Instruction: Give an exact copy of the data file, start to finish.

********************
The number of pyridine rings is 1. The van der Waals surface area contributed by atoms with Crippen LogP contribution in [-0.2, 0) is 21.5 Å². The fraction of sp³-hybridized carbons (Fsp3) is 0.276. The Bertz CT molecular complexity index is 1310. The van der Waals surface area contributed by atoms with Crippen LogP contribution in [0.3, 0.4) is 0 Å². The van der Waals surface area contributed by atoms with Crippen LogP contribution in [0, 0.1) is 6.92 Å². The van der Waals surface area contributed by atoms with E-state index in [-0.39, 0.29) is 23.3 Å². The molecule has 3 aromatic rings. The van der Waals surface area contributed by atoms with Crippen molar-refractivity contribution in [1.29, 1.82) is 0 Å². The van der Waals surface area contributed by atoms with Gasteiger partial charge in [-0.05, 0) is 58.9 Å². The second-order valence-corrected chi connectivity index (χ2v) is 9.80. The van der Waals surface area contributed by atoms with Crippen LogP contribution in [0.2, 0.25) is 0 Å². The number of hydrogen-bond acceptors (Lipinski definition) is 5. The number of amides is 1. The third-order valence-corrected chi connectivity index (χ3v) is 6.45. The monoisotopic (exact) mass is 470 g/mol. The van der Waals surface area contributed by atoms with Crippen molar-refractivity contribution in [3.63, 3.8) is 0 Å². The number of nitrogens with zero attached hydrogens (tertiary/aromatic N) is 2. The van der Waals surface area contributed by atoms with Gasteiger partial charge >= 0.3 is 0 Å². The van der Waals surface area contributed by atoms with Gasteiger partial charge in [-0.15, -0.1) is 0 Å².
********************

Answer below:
The number of pyridine rings is 1. The van der Waals surface area contributed by atoms with Crippen LogP contribution in [-0.2, 0) is 21.5 Å². The fraction of sp³-hybridized carbons (Fsp3) is 0.276. The Bertz CT molecular complexity index is 1310. The van der Waals surface area contributed by atoms with Crippen LogP contribution in [0.3, 0.4) is 0 Å². The van der Waals surface area contributed by atoms with Crippen LogP contribution in [0, 0.1) is 6.92 Å². The van der Waals surface area contributed by atoms with E-state index in [-0.39, 0.29) is 23.3 Å². The molecule has 3 aromatic rings. The van der Waals surface area contributed by atoms with Crippen molar-refractivity contribution in [1.29, 1.82) is 0 Å². The van der Waals surface area contributed by atoms with Gasteiger partial charge in [-0.05, 0) is 58.9 Å². The second-order valence-corrected chi connectivity index (χ2v) is 9.80. The van der Waals surface area contributed by atoms with Crippen LogP contribution in [0.2, 0.25) is 0 Å². The number of hydrogen-bond acceptors (Lipinski definition) is 5. The number of amides is 1. The third-order valence-corrected chi connectivity index (χ3v) is 6.45. The monoisotopic (exact) mass is 470 g/mol. The van der Waals surface area contributed by atoms with Crippen molar-refractivity contribution in [3.63, 3.8) is 0 Å². The number of nitrogens with zero attached hydrogens (tertiary/aromatic N) is 2. The van der Waals surface area contributed by atoms with Gasteiger partial charge >= 0.3 is 0 Å². The van der Waals surface area contributed by atoms with Gasteiger partial charge in [-0.15, -0.1) is 0 Å².